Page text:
Stags that Wear Torcs

One of the mysterious creatures that inhabit the dark forests of Arthurian lore is the stag with a crown around its neck.

This bizarre figure has entered heraldry and folklore as well. A stag gorged with a crown (French gorge = “throat”) appears on numerous coats of arms and pub signs.

The meaning is not far to find. The stag is the preeminently crowned animal—“crowned with antler”—and, as such, Lord of the Forest. Still: a crown around the neck? Weird.

Peeking from behind the High Medieval Dudgeon of much Arthurian lore one may sometimes see hints of something older and wilder: retroflections of the early Iron Age, post-Roman Keltic world that gave rise to the later material. And here, I suspect, we may find a key to understanding the stag gorged with a crown.

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Working with the energetic momentum of whatever it's your intention to shift - rather than against it - is almost always ideal. The Cauldron of Lilac Fire visualization is invaluable for doing just that. It naturally balances and powerfully purifies pretty much anything you'd like, including (but not limited to) people, objects, relationships, physical spaces, and situations. And the more you practice, the easier and quicker it becomes.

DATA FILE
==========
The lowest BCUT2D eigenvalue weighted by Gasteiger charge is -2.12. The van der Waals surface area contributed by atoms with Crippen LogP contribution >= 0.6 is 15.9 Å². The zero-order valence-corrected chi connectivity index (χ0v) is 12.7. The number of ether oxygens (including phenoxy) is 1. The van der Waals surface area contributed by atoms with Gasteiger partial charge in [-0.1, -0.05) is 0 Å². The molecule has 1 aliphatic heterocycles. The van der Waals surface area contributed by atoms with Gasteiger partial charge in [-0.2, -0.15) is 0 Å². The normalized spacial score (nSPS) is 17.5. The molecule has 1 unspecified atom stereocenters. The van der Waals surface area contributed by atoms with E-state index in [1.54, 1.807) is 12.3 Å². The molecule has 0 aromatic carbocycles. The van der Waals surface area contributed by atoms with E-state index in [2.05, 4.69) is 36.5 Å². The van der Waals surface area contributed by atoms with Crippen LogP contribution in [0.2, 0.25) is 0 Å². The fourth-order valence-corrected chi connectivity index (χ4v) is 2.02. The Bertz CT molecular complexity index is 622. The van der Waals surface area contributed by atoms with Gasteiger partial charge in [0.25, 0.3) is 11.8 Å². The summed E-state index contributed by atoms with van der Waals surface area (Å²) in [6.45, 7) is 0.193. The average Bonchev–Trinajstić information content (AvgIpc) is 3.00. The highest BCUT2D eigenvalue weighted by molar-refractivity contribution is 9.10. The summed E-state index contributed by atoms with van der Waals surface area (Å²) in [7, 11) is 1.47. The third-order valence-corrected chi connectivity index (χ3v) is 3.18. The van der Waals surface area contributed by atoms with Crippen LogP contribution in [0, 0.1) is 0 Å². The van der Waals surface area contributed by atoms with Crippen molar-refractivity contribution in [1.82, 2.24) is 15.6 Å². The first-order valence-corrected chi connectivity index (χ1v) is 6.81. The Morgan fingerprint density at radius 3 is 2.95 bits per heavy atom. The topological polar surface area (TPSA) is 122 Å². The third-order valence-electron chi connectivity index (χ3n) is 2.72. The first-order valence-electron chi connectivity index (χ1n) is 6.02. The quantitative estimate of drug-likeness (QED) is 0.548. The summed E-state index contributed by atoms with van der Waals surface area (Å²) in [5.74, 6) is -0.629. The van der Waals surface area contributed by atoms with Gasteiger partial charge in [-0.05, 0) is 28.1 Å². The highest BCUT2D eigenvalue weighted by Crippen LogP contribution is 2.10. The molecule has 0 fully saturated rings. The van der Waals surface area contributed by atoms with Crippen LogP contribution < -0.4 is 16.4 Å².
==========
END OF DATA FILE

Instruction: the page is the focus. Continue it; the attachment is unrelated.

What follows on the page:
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b2ap3_thumbnail_ferdinand.jpg"Go placidly amidst the noise and haste, and remember what peace there may be in silence." Max Ehrmann

This month’s New Moon features some intense aspects and planetary placements, including a station of Mercury as it prepares to go retrograde. It occurs just a few minutes after midnight on Monday, May 18th (all times EDT, find the chart here) at 27 degrees of Taurus, so anyone with placements in 23-30 degrees of the fixed signs will  have some extra energy to play with this month. Opportunities and pitfalls both abound — let’s take a look at how we might chart a course towards the former and avoid the latter.

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Posted by on in Culture Blogs
Of Salmon and Arm-Rings

Every word's a story.

Anyone who has ever tried to plow through Beowulf in the original Old English knows the word béag: “ring, circle.” It seems to occur on practically every page, so important was it to Anglo-Saxon culture.

The béag was the most important form of jewelry: not so much a ring for the finger, as an arm-ring, a neck-ring, a torc, a crown. Conferring wealth and status, it was also a basic form of currency. One's lord was preeminently a béag-gifa, a “ring-giver”: the lord as generous giver of gifts to his dright. Think of the Horned Drighten, his antlers hung with neck-rings.

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Recent Comments - Show all comments
  • Steven Posch
    Steven Posch says #
    I love the way that ancestral foods connect us to...well, the ancestors. The land. the sea. And they've all got their own stories.
  • susan
    susan says #
    I read this with some interest being of Swedish ancestry. Gravlax is a prepared salmon often found on a smorasborg. While entertai